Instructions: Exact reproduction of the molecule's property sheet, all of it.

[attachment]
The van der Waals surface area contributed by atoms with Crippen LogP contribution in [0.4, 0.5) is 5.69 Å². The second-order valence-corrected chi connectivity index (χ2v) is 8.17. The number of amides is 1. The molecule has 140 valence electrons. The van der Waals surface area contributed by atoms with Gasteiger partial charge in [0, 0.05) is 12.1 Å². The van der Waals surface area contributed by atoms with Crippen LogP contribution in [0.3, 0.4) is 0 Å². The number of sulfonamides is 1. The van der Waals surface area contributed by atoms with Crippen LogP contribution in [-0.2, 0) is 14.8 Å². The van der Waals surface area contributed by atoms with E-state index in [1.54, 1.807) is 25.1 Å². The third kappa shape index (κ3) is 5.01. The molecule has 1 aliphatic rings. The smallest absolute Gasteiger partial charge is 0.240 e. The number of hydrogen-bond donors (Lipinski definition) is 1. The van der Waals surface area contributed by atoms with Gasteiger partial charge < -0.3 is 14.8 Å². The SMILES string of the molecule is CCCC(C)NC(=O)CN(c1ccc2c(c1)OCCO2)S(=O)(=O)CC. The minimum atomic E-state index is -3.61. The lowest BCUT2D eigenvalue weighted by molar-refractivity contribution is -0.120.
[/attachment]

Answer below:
The van der Waals surface area contributed by atoms with Crippen LogP contribution in [0.4, 0.5) is 5.69 Å². The second-order valence-corrected chi connectivity index (χ2v) is 8.17. The number of amides is 1. The molecule has 140 valence electrons. The van der Waals surface area contributed by atoms with Gasteiger partial charge in [0, 0.05) is 12.1 Å². The van der Waals surface area contributed by atoms with Crippen LogP contribution in [0.3, 0.4) is 0 Å². The number of sulfonamides is 1. The van der Waals surface area contributed by atoms with Crippen LogP contribution in [-0.2, 0) is 14.8 Å². The van der Waals surface area contributed by atoms with E-state index in [1.54, 1.807) is 25.1 Å². The third kappa shape index (κ3) is 5.01. The molecule has 1 aliphatic rings. The smallest absolute Gasteiger partial charge is 0.240 e. The number of hydrogen-bond donors (Lipinski definition) is 1. The van der Waals surface area contributed by atoms with Gasteiger partial charge < -0.3 is 14.8 Å². The SMILES string of the molecule is CCCC(C)NC(=O)CN(c1ccc2c(c1)OCCO2)S(=O)(=O)CC. The minimum atomic E-state index is -3.61. The lowest BCUT2D eigenvalue weighted by molar-refractivity contribution is -0.120.